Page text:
Flower power – diverse workplaces are more profitable long term

In nearly 15 years of working as an executive coach in London, Scotland and around the UK, it’s clearer than ever to me that when employees are accepted equally for their usual and unusual traits, you’ll get a healthier, more productive and successful work culture.

In 1800 the world population was just under 1 billion (stay with me on this!). It took over 120 years for that number of people to double to 2 billion in the 1920s. And in the subsequent 100 years, the earth’s population has more than tripled. Presently our fragile planet is supporting nearly 7.3 billion souls. So … what do these statistics have to do with workplace productivity?

With an increase in population comes and increase in diversity – intercultural & interfaith relationships; nuclear, extended and blended families; longer life spans where people to do more, see more, think more, consume more and change more; greater access to travel, education and information, all of which are mind and idea expanding.

As quickly as the population grows, alongside grows the demand for the essentials required for each person’s physical, mental, emotional and spiritual needs to be met. Change is happening faster than ever because as a species we require solutions to feed, clothe, house, educate, inform, support, entertain and inspire an ever-expanding marketplace.

Why do companies need to embrace the diversity of it’s employees? It comes back to increased population because demand for, well everything, is increasing which in turn drives global change and change, which in turn requires quickly-evolving new ideas and solutions.

It is no longer possible as a company director to fix on a ‘right way to be within this company’ and to expect thereafter to have employees be routine and formulaic in the delivery of a brand’s product or service; nor would it be reasonable to expect to be in business in 10 years time with this being the leading mindset.

Healthy, forward-focussed companies have a process where the creative and intellectual differences within their workforce are harnessed and encouraged. It’s a tough process to manage initially – especially for leaders who are wedded to full control – however the pay-backs for getting this culture right are priceless.

Some practical ways to encouraging diversity and difference include:

  • Having highly-astute, people-orientated leaders present at board level educating on diversity and inclusion from the top down on an ongoing basis
  • Creating a bi-annual CPD requirement specifically for senior directors to be updated on re-framing a team’s differences (and similarities) as being an asset
  • Designing a process where new ideas from all tiers of a company, on products, services and processes can be aired and put to the senior team for consideration and action
  • Encouraging personalisation of a work space (within reason)
  • Educating all team members on advanced communication – non-judgemental, inquisitive, respectful, possibility-orientated language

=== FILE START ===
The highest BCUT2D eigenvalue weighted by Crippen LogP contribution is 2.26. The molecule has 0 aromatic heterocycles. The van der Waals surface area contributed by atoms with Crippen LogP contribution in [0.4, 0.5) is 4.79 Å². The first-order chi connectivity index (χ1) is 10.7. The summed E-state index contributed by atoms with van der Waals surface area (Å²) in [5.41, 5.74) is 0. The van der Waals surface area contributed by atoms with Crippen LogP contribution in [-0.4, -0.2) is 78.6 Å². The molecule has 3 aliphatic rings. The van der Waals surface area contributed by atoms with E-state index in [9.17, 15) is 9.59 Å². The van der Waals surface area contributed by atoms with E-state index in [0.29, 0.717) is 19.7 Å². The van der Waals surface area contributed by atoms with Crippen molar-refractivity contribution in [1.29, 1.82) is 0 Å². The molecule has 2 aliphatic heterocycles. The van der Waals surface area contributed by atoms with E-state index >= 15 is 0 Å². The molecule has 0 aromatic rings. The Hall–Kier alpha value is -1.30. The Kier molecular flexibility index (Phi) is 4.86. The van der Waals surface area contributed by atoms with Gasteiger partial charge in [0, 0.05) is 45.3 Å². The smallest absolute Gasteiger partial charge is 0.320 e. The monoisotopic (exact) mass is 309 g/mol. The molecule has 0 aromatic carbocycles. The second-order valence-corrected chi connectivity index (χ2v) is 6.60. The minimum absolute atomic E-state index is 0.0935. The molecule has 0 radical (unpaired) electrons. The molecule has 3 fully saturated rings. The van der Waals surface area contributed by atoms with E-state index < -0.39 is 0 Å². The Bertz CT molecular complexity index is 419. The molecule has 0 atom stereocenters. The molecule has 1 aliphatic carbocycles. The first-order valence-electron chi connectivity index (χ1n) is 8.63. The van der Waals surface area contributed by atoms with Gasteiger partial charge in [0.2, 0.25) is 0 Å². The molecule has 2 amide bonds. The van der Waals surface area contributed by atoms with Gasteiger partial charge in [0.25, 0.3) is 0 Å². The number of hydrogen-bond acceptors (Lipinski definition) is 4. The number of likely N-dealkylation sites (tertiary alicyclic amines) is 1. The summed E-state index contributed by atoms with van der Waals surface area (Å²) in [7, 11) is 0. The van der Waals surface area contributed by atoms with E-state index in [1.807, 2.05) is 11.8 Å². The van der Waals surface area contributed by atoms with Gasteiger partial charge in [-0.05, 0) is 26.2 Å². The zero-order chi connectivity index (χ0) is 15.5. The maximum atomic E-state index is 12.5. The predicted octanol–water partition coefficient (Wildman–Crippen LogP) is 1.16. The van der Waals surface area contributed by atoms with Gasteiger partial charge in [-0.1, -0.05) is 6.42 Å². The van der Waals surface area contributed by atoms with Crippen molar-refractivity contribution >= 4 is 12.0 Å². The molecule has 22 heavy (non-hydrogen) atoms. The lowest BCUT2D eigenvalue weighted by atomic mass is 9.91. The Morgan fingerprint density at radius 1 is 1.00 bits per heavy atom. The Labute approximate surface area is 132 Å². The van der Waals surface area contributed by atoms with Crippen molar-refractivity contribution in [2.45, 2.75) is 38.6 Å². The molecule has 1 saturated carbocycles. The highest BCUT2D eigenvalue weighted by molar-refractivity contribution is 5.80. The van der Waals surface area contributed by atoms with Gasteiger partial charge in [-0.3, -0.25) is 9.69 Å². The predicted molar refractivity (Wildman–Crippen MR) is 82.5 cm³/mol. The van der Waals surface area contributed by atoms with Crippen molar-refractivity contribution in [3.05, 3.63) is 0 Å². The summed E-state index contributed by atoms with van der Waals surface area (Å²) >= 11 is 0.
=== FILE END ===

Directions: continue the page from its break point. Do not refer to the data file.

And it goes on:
• Encouraging hires that as a manager you know will stir things up a little (requires a leader to commit to ongoing development and constant reviewing of assumptions themselves)
  • Stay aware where assumptions may be being made around the big 7: gender, age, race, religion, sexual orientation, disability and culture; and also stay aware of subtle assumptions around: body shape, dress sense, tattoos, where a person was educated, accent, car-type, capability and desire to progress.

It takes effort and awareness to spot your own assumptions. As an executive coach in the UK, this is one of the varied number of conversations I have with C-levels and senior directors in many business sectors. Remember, what our planet and its people now require to thrive is such a fast-changing formula, never be ashamed to raise your hand to say ‘here’s where my experience and knowledge remains priceless; and here’s where I could do with a new perspective’.

The no-frills HRD formula for finding an executive coach in London

There are excellent executive coaches in London (or anywhere) who are less than skilled marketeers. Conversely there are unskilled exec coaches who are highly skilled marketeers (be alert for these).

If you’re an HR head looking for the highest-skilled coach how do you edit out the diamonds from the dummies – especially when time is so valuable and you perhaps haven’t the resources to go through a huge tender, assessment, contracting process?

Here’s my Quintuple-Ask formula that’s economical, timely & effective:

  • Ask your LinkedIn network: ask for recommendations of coaches they’ve had good experiences with, AND those they would recommend you steer clear of. NB. Ensure they private message the info back to you – obviously!
  • Ask the senior tier of your company: HR teams many not know all the exec coaches presently working with their senior team. I get contacted more often by company directors who’ve been recommended to call by friends or someone in their professional network. Most senior execs inform their HRD after we’ve contracted, however not all, so you might get some new names out of this exercise.
  • Ask online: googling ‘executive coach London’, ‘CEO coach UK’, ‘leadership coaching Aberdeen’ (or wherever) will deliver coaches who are invested in their overall marketing and are active in keeping their website information fresh and relevant. How are they representing themselves? Who’s their target market? What’s their experience? Are they still in business 2 years or 20 years after having started? Are they qualified as coaches? Or are they ex-corporate leaders, trainers, or mentors – all of whom have value, yet none of whom are executive coaches – just know the skills you’re buying.
  • Ask coaches by phone: when you have a top 20 list (or just 10 perhaps), it’s easily whittled down to a top 5 in a single 15 minute first conversation. With a key half dozen questions you’ll know who makes sense to meet face to face and who doesn’t.